State, local education agencies flunk stimulus law transparency tests
GAO found only 9 percent of descriptions fully met transparency criteria
- By Matthew Weigelt
- Sep 02, 2010
State and local government education agencies may not be able to meet the transparency demands of the economic stimulus law, according to a new report.
Education Department officials emphasized to federal auditors that it would be extremely difficult for many states to provide detailed information for each local education agency that received federal money, according to a GAO report released today.
Looking at three education programs that received $70.3 billion in stimulus money, GAO reviewed how well states that received funds did in meeting the law's transparency requirements. GAO found only 9 percent of the descriptions fully met its transparency criteria, such as clear and complete information on the award’s scope and status of the work.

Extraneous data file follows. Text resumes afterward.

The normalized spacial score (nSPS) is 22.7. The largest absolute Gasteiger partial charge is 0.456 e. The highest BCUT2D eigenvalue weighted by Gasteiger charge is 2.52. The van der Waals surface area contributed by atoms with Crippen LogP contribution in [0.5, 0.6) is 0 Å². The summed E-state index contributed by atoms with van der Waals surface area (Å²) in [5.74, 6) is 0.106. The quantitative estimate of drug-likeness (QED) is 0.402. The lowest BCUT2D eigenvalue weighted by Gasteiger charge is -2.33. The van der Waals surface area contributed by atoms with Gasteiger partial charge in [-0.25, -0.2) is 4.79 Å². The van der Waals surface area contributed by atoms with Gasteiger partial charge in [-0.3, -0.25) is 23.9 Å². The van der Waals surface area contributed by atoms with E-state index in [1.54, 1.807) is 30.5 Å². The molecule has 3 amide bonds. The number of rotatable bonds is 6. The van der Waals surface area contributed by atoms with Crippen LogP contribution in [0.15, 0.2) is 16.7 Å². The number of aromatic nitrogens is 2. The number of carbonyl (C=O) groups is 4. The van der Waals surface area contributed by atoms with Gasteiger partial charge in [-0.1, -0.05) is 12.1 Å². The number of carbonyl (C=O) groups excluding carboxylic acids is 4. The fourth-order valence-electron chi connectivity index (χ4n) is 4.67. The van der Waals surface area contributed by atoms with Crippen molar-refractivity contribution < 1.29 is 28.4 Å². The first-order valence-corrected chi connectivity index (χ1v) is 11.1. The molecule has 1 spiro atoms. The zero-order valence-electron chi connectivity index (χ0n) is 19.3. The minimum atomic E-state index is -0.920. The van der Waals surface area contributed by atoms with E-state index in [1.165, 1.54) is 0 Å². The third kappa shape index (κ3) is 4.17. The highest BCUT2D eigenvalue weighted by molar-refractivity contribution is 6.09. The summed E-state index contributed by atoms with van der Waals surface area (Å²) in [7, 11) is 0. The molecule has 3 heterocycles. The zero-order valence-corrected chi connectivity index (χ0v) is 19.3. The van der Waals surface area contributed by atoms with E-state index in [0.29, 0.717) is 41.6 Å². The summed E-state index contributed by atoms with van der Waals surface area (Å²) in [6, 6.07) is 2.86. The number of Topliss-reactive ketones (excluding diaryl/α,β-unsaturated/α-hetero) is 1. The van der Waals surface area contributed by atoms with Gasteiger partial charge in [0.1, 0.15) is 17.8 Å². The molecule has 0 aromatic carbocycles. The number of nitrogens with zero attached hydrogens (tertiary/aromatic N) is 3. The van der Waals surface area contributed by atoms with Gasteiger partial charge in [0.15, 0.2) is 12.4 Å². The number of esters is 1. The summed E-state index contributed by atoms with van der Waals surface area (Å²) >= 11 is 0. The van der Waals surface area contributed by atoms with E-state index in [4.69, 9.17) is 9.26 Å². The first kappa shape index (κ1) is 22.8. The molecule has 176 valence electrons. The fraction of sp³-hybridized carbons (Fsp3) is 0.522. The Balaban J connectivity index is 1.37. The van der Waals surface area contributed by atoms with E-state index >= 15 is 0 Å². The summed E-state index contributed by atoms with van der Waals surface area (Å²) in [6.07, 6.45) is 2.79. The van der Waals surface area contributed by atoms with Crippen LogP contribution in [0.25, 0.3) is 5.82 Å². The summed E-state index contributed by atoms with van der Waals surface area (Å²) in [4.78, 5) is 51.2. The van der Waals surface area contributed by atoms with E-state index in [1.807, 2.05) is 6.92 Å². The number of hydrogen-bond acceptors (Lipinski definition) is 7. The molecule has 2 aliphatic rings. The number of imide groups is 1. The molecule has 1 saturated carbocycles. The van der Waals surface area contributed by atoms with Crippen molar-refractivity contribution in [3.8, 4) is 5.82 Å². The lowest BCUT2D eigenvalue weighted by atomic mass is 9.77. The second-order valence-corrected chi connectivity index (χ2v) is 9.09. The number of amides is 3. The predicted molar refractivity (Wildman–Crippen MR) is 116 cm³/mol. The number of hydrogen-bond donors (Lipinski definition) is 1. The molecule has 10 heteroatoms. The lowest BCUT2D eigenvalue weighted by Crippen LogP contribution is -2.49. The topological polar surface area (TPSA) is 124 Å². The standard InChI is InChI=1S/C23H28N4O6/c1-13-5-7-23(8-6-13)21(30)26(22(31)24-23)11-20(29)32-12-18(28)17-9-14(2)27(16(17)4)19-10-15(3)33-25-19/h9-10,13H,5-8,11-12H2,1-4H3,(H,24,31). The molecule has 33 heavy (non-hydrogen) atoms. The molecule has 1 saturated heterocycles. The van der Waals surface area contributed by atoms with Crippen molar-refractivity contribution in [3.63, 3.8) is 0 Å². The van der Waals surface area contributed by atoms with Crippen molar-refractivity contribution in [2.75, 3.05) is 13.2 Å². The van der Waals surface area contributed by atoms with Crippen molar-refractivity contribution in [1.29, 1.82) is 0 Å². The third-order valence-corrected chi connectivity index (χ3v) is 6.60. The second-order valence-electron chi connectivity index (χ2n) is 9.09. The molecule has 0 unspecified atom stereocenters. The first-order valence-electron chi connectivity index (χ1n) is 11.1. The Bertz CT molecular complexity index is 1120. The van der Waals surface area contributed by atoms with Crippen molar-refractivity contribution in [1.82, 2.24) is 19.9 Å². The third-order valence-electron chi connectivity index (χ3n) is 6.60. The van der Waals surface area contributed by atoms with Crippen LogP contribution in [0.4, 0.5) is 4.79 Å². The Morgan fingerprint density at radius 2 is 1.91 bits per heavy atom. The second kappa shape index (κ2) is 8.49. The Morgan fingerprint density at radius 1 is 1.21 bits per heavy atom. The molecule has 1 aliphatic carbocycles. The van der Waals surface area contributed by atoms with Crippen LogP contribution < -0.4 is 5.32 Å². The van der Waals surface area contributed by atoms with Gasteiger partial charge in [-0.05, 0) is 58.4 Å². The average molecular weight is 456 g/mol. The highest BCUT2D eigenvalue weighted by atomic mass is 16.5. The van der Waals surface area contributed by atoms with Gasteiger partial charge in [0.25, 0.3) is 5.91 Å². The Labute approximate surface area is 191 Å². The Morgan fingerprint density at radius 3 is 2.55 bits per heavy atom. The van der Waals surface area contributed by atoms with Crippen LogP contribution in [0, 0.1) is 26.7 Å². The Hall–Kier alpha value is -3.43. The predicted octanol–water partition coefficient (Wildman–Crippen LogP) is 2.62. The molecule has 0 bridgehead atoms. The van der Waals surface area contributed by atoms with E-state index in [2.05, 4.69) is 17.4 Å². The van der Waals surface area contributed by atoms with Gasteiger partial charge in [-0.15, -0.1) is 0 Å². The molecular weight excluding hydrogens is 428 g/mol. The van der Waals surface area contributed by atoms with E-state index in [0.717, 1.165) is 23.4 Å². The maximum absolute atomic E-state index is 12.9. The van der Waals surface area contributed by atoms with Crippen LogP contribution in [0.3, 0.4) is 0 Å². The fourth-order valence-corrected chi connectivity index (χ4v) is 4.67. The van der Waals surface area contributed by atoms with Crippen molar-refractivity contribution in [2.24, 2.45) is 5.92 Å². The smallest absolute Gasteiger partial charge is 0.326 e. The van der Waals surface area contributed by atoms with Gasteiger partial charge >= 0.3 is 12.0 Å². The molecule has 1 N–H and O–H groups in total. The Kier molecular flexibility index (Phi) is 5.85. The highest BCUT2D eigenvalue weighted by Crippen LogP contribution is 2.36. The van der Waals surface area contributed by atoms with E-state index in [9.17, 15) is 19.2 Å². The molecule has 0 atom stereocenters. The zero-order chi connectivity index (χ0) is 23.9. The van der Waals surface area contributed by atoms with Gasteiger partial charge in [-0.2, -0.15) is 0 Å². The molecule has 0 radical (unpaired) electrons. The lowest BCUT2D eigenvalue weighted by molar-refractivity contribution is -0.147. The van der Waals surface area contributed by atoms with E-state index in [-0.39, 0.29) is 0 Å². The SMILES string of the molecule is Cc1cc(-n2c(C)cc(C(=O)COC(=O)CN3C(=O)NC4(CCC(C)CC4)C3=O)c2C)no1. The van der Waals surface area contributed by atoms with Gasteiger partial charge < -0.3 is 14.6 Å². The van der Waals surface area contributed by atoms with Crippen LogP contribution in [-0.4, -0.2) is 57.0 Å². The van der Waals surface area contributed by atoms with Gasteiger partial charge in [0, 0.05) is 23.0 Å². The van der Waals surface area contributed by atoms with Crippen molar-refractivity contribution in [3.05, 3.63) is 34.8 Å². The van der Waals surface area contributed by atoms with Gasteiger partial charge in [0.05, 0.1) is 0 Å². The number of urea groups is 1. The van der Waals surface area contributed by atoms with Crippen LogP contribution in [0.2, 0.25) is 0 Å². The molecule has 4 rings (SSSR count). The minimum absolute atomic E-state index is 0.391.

Education Department sets up new Web site for data display
Recovery Act comes before other contracting work
To help get the level of transparency needed for accountability under the law, recipients have to report quarterly on their award activities and expected outcomes.
For example, each prime recipient is required to submit information each quarter for more than 60 data elements for each stimulus law grant it receives. Because the law funded multiple grants to states, many were required to submit up to nine reports, totaling up to approximately 540 required data elements, GAO reported.
States with fewer grants did better at meeting the transparency requirements than states that received multiple grants, the report states.
Several state officials said the information for subrecipients in their reporting required additional resources and time. For example, Colorado officials told GAO that summarizing information from nearly 300 separate subrecipient reports was their biggest problem in compiling and reporting on the data.
Education officials agreed to work toward increasing the transparency of descriptions required by recipients while also balancing the reporting burden on states, the report states.
Matthew Weigelt is a former FCW senior writer who covered acquisition and procurement.